New research from Southern Methodist University (SMU) found that some children's textbooks that depict the reality of human-caused climate change with uncertainty are influenced by a climate science knowledge gap that finds its roots partly in conservative media misinformation.
In a language analysis of four major California science textbooks, the SMU researchers found that the books delivered a message "that climate change is possibly happening, that humans may or may not be causing it, and that we do not need to take immediate mitigating action."
The study concluded that the four 6th grade textbooks -- including books from major national publishing companies McGraw-Hill Education and Pearson -- used language and writing techniques that "more closely match the public discourse of doubt about climate change rather than the scientific discourse" one might expect from academic texts. The books used language that misleadingly amplified uncertainty about the causes of climate change, undermined the expertise of climate scientists, and implied a false balance narrative around the realities of climate change within the scientific community.
For example, the authors found that only 21 percent of the instances discussing the cause-effect factors in climate change identified the effects of human activity, and that in the texts, "Scientists were often said to think or believe but rarely were scientists said to be inferring from evidence or data."
The SMU study explained that conservative media falsehoods about climate change contribute to a shift in public discourse, which eventually influences textbook language by creating competing interests within the textbook market. Publishers' attempts to cater to the largest market -- which includes textbook buyers who ascribe to the "public discourse of doubt" around climate change -- ultimately result in misleading textbook language and factual inaccuracies. Although the study focused on California textbooks, such a large textbook market often "set[s] standards for the rest of the country" according to the study's authors -- an effect that may already be seen in Texas.
How does this "public discourse of doubt" on climate change first develop? The researchers at SMU cited Fox News' coverage of climate science as one factor in shaping misinformation, pointing to previous research that showed Fox has disproportionately interviewed climate science deniers and that its viewers are more likely to be climate science deniers themselves (emphasis added):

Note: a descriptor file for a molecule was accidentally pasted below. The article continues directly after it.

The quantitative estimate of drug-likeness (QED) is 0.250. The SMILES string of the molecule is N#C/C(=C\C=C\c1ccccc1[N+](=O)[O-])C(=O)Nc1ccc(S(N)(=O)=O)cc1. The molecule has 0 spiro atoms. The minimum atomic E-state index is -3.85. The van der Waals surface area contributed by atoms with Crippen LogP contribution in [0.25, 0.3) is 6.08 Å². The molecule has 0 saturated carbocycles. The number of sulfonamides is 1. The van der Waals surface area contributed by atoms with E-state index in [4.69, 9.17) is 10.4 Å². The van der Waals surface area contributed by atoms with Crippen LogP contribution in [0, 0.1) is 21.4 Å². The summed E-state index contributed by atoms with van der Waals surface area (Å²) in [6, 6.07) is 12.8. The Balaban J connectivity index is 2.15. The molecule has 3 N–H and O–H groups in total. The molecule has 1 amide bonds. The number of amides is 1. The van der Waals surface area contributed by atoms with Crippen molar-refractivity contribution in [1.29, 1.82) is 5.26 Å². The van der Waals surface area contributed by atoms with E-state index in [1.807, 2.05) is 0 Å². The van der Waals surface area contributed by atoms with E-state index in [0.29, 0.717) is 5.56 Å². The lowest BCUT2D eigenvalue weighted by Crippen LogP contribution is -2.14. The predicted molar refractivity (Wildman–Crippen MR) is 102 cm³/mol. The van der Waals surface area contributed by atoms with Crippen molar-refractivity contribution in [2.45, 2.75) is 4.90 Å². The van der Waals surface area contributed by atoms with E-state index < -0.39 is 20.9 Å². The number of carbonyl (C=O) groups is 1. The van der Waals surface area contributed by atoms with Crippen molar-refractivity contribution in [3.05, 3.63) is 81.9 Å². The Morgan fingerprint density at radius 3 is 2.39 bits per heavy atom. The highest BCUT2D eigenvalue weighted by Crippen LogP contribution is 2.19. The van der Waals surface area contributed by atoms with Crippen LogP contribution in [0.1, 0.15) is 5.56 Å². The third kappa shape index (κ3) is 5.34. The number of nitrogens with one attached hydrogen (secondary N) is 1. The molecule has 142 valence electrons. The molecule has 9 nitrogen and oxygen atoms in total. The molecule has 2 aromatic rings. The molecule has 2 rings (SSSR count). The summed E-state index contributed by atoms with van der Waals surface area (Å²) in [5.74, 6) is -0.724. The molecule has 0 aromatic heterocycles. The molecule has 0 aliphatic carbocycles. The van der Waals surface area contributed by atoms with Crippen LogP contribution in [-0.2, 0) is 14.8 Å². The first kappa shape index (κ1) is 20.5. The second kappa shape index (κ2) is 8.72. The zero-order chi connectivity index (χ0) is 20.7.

[I]n discussing the topic of climate change, some segments of the media use the journalistic norm of 'balance' -- giving equal weight to all positions about this phenomenon -- when building frames to present to the public (Boykoff 2007). When frame setting, segments of the media adhere to this norm to give equal time to a climate scientist and a climate denier when addressing climate change. For example, Fox News presents climate change as uncertain by interviewing a greater proportion of climate deniers (Feldman et al. 2012). As a result, at the individual-level effects of framing stage, the audience may come to understand human-caused climate change as controversial. And indeed, viewers of Fox News are more likely to be climate skeptics even when taking into account political affiliation (Feldman et al. 2012). The effects of framing go beyond individual positions about specific topics. Frames accumulate into larger discourses, which are 'a shared way of apprehending the world... enabling those who subscribe to it to interpret bits of information and put them together into coherent stories or accounts' (Dryzek 2013, 9). We see two discourses prevalent in climate change communication: a 'scientific discourse' and a 'public discourse.'